If you’ve been on Facebook at all recently, you have probably seen a lot of buzz about a practice called oil pulling. I was asked by several people in the last few weeks about it, so I figured it was probably post-worthy.
Oil pulling is actually a very old Ayurvedic practice, dating back thousands of years. In simplest terms, you take a small amount of oil (coconut is highly recommended, as it is a healthy choice) and you swish it around like any other mouth rinse. The tricky part is that many recommendations suggest doing this for upwards of 20 minutes. I gave it a shot and at about the 10 minute mark I was ready to quit but stuck it out for the full duration. I noticed no immediate difference, but advocates insist you need to make this a regular practice to see results.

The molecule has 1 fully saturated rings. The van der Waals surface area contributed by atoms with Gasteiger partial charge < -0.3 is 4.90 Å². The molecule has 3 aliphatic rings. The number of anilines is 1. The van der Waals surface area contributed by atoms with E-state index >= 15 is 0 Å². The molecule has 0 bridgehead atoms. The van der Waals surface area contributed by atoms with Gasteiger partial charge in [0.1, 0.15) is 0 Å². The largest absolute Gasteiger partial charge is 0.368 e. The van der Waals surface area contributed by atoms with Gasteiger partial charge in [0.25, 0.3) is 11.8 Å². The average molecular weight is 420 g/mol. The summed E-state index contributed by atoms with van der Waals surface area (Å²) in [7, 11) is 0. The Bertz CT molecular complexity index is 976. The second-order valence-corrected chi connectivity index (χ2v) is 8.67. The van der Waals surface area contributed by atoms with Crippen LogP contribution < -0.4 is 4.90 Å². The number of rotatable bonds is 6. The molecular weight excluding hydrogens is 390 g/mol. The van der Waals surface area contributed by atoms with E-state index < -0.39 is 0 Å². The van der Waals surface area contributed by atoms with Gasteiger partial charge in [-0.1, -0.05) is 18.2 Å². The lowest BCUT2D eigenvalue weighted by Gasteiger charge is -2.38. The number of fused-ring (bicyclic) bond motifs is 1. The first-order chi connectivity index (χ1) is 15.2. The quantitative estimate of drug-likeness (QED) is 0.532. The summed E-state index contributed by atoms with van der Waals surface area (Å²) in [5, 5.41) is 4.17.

What kind of results? The more realistic claims are improved oral health and a reduction in bacteria. Some of the more outlandish are “detoxification of the body” and curing a variety of ills. Some studies have been performed and showed that oil pulling did show an improvement in gingivitis and a reduction in oral bacteria, but did not perform better than a prescription oral rinse.
Overall, it’s not like any guru is asking you to give them money, so the risks are fairly low. Do be careful not to inhale the oil though, as lipid pneumonia could result. I definitely do not make any promises this is going to do anything for you, but as I’ve said before — placebo is a powerful drug. If you’ve been tempted to try oil pulling as a result of hearing that some random celebrity endorses it, there’s little downside …other than wasting good coconut oil.
Further reading: Swishing With Oil for Oral Health: Not Recommended from The Atlantic
Back Squat 3×5 or Wendler
3 minute stations
One partner works while other rests, but all reps are alternating — including box jumps and wallballs